Bottom Line

Even though there are more options for prefinished flooring than ever before, unfinished flooring still has the advantage. With unfinished flooring you have the ability to create patterns, borders, and other unique design choices in addition to the options you have regarding color, wood grain, and gloss. 




Prefinished VS Unfinished Flooring

The cost of materials for either type of flooring can vary greatly depending on the quality and species of wood. 

Prefinished hardwood flooring will typically cost you from $5 to $20 per square foot for the materials. Some quality, custom, or exotic materials could cost you up to $25 or even a little more per square foot. 

Typically, out of the box products cost on the lower end of this range. Prefinished hardwood flooring is more expensive than unfinished hardwood flooring. In fact, it can be up to 50 percent more expensive. However, you will save a significant amount of time or money on the installation when compared with unfinished flooring. 

Unfinished hardwood flooring costs anywhere from $3 to $15 dollars per square foot. The cost varies greatly depending on the species, quality, and thickness of the wood. Cosmetic hardwoods like oak, hickory, and maple are more affordable than exotic species.  

The installation of prefinished flooring will cost you anywhere from $3 to $5 per square foot. Conversely, the installation and finishing of unfinished flooring can cost anywhere from $4 to $10 per square foot. Taking the materials and installation into consideration, prefinished flooring will cost anywhere from $8 to $25 per square foot while unfinished will cost anywhere from $7 to $25 per square foot. As you can see, the costs are similar whatever option you choose.

It is important to keep in mind that installation takes much longer for unfinished flooring. In addition, unlike prefinished flooring, you will not be able to use the floor immediately after installation. Prefinished flooring can be installed in a single day. Typically, it will actually only take a half day of work by a contractor to have prefinished flooring installed and functional.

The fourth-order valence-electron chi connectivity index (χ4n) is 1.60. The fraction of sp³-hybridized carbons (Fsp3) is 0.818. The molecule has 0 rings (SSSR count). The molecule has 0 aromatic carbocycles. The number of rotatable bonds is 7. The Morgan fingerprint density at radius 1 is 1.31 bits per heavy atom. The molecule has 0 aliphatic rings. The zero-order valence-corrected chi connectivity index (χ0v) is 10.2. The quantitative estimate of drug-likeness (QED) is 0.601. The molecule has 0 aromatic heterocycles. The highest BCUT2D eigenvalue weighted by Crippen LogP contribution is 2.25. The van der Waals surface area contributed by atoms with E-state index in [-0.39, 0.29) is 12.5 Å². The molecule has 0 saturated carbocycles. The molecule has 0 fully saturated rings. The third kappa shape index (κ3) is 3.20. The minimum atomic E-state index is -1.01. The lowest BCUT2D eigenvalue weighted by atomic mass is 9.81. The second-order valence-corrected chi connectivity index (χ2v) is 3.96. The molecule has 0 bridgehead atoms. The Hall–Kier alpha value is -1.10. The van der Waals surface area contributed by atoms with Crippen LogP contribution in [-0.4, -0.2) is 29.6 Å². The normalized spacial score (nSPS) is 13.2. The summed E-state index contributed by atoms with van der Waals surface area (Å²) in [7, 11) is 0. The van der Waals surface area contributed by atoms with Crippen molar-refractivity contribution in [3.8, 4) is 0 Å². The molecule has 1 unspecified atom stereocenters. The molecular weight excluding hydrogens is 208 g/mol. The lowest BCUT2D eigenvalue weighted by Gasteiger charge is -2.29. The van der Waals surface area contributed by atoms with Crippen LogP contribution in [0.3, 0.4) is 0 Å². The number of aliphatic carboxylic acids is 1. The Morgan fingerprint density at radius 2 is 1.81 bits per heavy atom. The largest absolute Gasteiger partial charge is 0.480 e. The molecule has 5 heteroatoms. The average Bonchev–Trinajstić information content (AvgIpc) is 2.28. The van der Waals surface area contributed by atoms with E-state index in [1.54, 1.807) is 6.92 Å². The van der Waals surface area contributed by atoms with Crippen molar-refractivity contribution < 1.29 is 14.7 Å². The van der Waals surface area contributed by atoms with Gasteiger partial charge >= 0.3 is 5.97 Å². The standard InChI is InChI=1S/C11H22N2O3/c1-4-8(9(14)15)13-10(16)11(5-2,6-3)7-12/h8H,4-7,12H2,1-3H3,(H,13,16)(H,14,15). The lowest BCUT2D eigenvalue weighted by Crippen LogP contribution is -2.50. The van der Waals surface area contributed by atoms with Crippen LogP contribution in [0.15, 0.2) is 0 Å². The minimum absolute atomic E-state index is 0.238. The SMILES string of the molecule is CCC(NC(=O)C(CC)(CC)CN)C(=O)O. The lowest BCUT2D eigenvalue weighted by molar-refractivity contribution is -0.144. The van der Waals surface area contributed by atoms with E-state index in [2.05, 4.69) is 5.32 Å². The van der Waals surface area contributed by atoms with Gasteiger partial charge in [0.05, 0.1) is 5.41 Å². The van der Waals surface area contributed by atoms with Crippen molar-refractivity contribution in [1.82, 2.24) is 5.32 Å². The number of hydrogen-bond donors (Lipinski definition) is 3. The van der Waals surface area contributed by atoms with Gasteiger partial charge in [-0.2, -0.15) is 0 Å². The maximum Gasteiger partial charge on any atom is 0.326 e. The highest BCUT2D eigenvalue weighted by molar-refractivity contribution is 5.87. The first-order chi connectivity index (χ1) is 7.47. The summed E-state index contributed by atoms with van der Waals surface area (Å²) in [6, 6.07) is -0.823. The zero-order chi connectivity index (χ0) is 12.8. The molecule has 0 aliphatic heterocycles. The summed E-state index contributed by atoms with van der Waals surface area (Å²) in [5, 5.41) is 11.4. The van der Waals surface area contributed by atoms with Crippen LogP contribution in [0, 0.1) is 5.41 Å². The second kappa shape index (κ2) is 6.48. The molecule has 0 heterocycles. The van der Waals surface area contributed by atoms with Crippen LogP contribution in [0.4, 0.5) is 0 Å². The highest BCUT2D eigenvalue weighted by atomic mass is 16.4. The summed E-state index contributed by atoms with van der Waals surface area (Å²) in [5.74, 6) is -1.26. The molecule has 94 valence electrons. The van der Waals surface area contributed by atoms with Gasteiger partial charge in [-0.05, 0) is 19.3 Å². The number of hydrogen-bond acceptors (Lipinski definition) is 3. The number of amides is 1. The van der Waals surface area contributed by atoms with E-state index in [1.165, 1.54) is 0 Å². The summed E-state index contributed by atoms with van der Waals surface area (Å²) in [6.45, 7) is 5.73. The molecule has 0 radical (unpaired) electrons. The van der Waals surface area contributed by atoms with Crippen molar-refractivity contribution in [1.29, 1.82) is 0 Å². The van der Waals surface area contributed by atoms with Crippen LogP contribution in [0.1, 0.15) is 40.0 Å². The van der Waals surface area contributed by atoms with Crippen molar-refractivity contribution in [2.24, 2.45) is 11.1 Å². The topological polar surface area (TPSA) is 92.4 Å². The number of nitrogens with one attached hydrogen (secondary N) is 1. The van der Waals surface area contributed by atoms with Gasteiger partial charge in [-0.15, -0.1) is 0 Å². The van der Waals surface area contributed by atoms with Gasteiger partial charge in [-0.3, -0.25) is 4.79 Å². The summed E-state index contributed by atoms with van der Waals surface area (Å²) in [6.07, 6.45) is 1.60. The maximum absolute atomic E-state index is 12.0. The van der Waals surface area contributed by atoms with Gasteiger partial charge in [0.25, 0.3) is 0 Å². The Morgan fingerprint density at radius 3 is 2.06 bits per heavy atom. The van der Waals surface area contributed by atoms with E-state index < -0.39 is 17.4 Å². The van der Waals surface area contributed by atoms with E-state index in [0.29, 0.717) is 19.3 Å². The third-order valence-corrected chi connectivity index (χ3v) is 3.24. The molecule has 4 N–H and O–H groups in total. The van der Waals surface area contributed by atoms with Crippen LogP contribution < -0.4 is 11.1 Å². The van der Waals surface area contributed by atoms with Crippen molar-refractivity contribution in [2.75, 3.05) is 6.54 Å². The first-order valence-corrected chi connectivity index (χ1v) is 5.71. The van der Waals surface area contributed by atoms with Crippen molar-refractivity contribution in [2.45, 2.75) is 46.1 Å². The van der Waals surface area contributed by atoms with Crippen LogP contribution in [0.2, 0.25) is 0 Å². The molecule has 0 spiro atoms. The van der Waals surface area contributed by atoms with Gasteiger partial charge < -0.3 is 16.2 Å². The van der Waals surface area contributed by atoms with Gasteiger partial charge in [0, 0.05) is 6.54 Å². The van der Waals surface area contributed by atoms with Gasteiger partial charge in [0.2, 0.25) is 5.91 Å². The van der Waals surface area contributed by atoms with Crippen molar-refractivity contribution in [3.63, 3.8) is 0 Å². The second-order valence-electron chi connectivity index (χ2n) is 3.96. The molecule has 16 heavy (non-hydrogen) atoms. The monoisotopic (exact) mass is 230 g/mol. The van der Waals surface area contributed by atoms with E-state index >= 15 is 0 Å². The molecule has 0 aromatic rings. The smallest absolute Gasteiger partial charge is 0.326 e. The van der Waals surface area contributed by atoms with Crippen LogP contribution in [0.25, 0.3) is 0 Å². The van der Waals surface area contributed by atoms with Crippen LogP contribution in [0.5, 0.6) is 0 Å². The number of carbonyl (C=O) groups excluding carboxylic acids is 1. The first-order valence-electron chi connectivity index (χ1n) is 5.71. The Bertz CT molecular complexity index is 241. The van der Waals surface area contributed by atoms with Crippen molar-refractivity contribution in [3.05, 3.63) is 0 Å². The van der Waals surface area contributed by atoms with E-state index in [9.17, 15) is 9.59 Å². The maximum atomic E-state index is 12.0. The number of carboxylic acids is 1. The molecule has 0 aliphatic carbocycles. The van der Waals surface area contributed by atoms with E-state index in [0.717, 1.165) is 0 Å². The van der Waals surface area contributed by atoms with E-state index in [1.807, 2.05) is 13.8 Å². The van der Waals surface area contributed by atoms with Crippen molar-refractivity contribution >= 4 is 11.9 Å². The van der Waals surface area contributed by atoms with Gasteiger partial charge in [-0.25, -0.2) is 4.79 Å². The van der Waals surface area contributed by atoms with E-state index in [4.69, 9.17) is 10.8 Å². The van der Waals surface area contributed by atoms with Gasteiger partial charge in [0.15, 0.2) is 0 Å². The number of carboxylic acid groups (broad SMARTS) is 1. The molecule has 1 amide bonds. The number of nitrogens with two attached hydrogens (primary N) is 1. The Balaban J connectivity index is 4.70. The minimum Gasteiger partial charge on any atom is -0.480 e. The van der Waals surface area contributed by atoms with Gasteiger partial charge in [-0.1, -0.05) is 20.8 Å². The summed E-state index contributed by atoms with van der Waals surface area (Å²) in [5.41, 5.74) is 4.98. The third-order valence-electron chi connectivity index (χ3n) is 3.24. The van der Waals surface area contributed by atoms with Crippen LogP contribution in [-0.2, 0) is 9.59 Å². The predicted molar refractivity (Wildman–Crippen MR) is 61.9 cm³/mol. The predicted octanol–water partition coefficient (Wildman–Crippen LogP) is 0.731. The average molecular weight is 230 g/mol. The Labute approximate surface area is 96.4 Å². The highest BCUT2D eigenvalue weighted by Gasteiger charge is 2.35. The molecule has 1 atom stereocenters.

Bottom Line

For the same type and quality of wood, the materials cost for unfinished flooring would be much less than prefinished flooring. However, you will pay more for the installation of unfinished flooring which will even the total costs out. Since the difference comes in the cost of installation, you could have potential savings for choosing unfinished flooring. 



Maintenance, Repairs, and Durability

Prefinished VS Unfinished Flooring

Prefinished hardwood flooring has strong chemical sealers that are applied in coats. They often have aluminum oxide crystals within the sealer urethane coating that is cured by UV. This will typically increase the warranty for the finish on the flooring which will usually be somewhere between 5 and 25 years, but sometimes will have a warranty for life. Unfinished hardwood finishes are usually warranted for only 3 to 5 years, but you can expect a quality finish to last up to 15 years. In addition, the sealant coating is often stronger on prefinished hardwood flooring because it is applied in a uniform manner within a factory. This means that it will be more resistant to stains, discolorations, and moisture. 

For either type of flooring, rugs and mats can be the easiest way to prevent scratches or other damage. This is especially true for areas that have a lot of traffic. However, this may not fit the aesthetic that you are striving for. That’s the point why prefinished has a distinct advantage because you can get prefinished hardwood flooring that has a scratch resistant coating applied to it. Some even have a coating to protect against yellowing caused by the sun. All of this means that your floor will generally last longer until you will have to have your floors refinished or replaced.